Cornwall again…foggy trip via Lyme Regis to Sennen Cove

This time we are staying in a fabulous house in our usual spot, Sennen Cove. It’s the most westerly house on the English mainland.  Had a very foggy drive from Hastings, with an overnight stop-over in Lyme Regis.

Sennen Cove
Sennen Beach

The fog was incredibly thick. We didn’t stop for our usual picnic in the New Forest – couldn’t see anything. Driving towards Lyme Regis we couldn’t even see the car in front of us. As usual, we stayed with our friend Karol, who we met in Turkey years ago – she has a house with views across the bay with towards Golden Cap, but we couldn’t see any of it. No usual walk round Lyme, or any photos – too damp and foggy.
Bit of a shame really, because it is a pretty journey, right across the very bottom edge of England – see last year’s road trip post.
Next day was just as foggy. The Beast of Bodmin Moor could have been lurking by the roadside without us seeing it. The weather made places like Camborne look even more depressing than usual. Many towns down the spine of Cornwall are very grey and drab – and very deprived. Cornwall voted overwhelmingly for Brexit, presumably not realising they will lose most of their subsidy from the EU…..
This year, for the first time, we are staying in the same house as our friends Sue and Alex and Sue and Graham. Chy Ryn is large. We have a massive living/dining room with a big picture window overlooking the sea, five bedrooms, three of which also have sweeping sea views, and three bathrooms, so that suits us fine.  We thought we had all got too old for cramming into low-rent (literally) holiday cottages, and fancied a bit of luxury. Here is a link to the house particulars.  Looks fantastic doesn’t it?  We can all lounge on our beds watching the Atlantic rollers sweep majestically past in front of us, and the gannets plunging into the water. No seals as yet… However, it is still a rented house. Do such places ever have sharp knives in the kitchen? Can one ever get to grips with the oven? Or the microwave?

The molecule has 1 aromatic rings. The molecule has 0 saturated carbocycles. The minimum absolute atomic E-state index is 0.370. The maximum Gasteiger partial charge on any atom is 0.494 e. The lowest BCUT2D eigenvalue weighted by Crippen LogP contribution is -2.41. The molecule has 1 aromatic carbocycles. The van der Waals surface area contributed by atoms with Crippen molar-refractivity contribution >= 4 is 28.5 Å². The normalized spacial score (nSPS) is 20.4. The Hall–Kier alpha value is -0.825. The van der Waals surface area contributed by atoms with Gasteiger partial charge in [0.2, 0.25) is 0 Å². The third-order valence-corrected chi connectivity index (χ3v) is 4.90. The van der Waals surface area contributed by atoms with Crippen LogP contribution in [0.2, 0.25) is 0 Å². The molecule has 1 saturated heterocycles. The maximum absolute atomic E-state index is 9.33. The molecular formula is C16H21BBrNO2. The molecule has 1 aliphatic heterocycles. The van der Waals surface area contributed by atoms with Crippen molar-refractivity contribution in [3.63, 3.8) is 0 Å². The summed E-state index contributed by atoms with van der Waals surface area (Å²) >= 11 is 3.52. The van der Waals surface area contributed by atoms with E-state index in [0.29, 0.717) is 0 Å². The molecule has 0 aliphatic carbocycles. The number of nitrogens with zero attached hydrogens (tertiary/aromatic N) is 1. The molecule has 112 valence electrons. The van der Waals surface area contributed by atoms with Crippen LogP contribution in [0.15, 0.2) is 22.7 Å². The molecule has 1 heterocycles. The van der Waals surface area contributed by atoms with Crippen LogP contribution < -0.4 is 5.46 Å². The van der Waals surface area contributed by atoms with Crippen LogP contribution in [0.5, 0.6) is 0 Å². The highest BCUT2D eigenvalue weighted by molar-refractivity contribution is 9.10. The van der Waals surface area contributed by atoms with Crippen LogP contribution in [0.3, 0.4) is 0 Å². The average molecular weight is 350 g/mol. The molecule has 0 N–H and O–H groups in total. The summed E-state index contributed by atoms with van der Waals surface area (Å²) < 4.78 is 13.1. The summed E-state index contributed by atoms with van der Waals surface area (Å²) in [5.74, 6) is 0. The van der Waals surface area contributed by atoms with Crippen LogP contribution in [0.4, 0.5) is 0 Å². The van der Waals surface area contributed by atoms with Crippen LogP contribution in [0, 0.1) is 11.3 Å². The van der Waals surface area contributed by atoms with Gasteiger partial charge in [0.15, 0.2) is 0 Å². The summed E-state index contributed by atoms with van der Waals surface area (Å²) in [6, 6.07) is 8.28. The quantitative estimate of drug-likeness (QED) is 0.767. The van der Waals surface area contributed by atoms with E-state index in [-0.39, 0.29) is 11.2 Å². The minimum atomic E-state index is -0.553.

Battleaxe and Philosopher are used to having our own living quarters – neither of us are good at communal living after years of boarding school etc, but so far all is well – the house is big enough to provide plenty of privacy.
Weather is currently damp and cloudy. Part of me longs for an enornous storm – the pictures of the waves breaking over the rocky headland at Sennen were all over the news, and the edge of that same headland runs down to the borders of our ‘garden’, more a patch of rough grass leading down to the rocks.  The wave photos I have taken so far do not quite compare with the storm photos….

Beautiful waves

We’ve walked over to Land’s End, and yesterday we went to Marazion.

St Michael’s Mount at Marazion

Today we went for one of our favourite walks, to a little place called Treen, down a very pretty lane to a little cove, Penberth, and then up and over the cliff to Logan Rock.
We got talking to some old Cornish geezer who was threading his mackerel fishing hooks onto a  long line.  He told us that the slipway at Penberth was obstructed by boulders washed up by winter storms, and they were waiting for ‘the government’ to send a digger to clear them away before they could do any fishing. Philosopher and I were speculating what contribution the fishermen of Penberth could make to the nationally important fishing industry. Absolutely none whatsoever.

Looking down to Porthcurno
Logan Rock

The camellias, magnolias etc on the little lane, which runs down a sheltered valley, are always beautiful.

On the way to Penberth
Lane down to Penberth

However, one householder had festooned the trees with fishing floats and buoys. Not too keen, personally.

   Then drink in the Logan Rock pub in Treen village.  Battleaxe must stop drinking beer at lunchtime, but it feels part of the Cornish thing to swing into some rustic bar and  ‘Pint of Tribute and packet of crisps please’.

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